The Content Strategist picks the day’s most relevant and interesting stories about the world of content from around the web. Here’s what you should be reading today, in case you missed it:
When Is Artistic Inspiration Actually Theft?
Adage’s Brian Heidelberger breaks down the difference between an ad agency borrowing another source’s ideas and copying its “creative expression.”
“For any similarities in idea or expression, prove that they are generic by finding at least five other examples for your file before using it,” Heidelberger said.
TheAudience: Where Tech Meets Celebrity
Sean Parker, Ari Emanuel, and Oliver Luckett’s brainchild helps celebrities navigate the shark-infested waters of social media without getting their toes bitten off.
“TheAudience is clearly doing more than just managing tweets and Facebook posts for celebrities, with employees actively participating in expanding client outreach, and likely more than that,” it says. ”As Hypebot recently intimated, it seems as if theAudience is quietly trying to build a social media empire fit for the red carpet.”
Twitter, Hollywood In Bed Together
“Twitter: The Movie”? “The Tweet World”? “Tweet Street”? It was only so long before the media giant started thinking in terms of video.
“The San Francisco, Calif.-based company, along with multiple Hollywood producers and network execs, are in serious talks about the possibility of launching several original video series via Twitter, according to sources,” Adweek.com reports. Twitter has declined to comment on the story.
Should Cable Fear Google?
Google is set to launch Google Fiber today in Kansas City and it’s unclear as to what exactly the service will be and how users will connect. (In other words, it’s well on their way to becoming a cable company.)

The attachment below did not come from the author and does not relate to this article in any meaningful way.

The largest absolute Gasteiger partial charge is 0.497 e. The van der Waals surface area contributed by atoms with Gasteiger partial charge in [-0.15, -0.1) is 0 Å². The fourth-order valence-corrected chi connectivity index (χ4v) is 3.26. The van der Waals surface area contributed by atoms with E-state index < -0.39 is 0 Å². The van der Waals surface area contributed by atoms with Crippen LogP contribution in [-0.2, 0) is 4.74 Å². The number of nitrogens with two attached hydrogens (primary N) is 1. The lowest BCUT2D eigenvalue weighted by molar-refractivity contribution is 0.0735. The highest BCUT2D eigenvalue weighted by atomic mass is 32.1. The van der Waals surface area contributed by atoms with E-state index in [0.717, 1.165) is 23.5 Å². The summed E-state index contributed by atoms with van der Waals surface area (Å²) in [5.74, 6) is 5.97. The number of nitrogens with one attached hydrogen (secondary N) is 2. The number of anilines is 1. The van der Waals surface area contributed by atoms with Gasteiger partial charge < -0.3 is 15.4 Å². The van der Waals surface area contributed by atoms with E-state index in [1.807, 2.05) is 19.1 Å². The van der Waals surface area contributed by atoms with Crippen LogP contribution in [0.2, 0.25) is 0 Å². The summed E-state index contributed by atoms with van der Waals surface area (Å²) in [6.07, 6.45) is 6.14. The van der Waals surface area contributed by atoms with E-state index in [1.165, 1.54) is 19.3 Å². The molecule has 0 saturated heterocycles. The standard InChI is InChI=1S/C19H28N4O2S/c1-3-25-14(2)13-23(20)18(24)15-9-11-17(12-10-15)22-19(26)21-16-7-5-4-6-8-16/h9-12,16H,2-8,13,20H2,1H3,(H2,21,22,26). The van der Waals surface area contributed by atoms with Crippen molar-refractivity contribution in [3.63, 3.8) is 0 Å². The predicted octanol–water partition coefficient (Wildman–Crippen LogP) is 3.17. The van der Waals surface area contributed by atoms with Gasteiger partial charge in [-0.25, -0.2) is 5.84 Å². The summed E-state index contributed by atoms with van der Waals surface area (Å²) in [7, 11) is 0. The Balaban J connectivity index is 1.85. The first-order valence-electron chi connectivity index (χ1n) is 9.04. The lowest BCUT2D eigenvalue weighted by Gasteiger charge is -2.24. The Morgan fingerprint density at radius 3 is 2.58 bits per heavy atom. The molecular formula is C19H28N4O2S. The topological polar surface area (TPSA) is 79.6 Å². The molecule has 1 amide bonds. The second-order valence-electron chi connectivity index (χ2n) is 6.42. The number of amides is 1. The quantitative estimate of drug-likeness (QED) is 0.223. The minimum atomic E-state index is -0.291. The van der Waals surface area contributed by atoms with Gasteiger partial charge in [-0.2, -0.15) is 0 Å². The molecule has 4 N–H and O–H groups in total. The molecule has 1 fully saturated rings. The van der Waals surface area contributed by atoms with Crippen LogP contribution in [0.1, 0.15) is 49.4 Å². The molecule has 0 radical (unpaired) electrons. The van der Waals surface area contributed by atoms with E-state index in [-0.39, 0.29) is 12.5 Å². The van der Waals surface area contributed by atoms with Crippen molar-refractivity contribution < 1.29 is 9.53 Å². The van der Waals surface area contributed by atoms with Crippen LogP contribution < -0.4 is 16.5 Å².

But, despite the uncertainty some companies are worried.
“Buzz around Google as a cable competitor rose earlier this month when an unidentified snoop shot a photo purportedly from inside Time Warner Cable’s Kansas City office of a placard promising $50 gift cards to employees for tips on Google’s progress and plan,” Wired reports.
How Social Gives Artists a New Read on Their Audiences
Writers, comics and even painters are turning to social media to get public feedback before the work is even out the door.
“As artists in all media go social — from novelists to painters to musicians — the very practice of their craft is becoming public. In an online world, all art is becoming ’live’ — and pretty complicated too,” Wired.com’s Clive Thompson said.
Where Tumblr’s Founder Gets His Ideas
Mashable.com has an interview with David Karp discussing how he got his start, at age 14 no less, and the impetus behind the creation of Tumblr. Watch it here.
What Exactly Is Twiplomacy?
Leaders the world over are on Twitter, but how are they using it? Do they do their own tweeting and who do they follow?
“But the rise in so-called “Twiplomacy” resembles something of an echo chamber, according to an analysis of 264 government accounts in 125 countries that the PR firm Burson-Marsteller describes as the first-ever global study of world leaders on Twitter,” The Associated Press’ John Heilprin reports.
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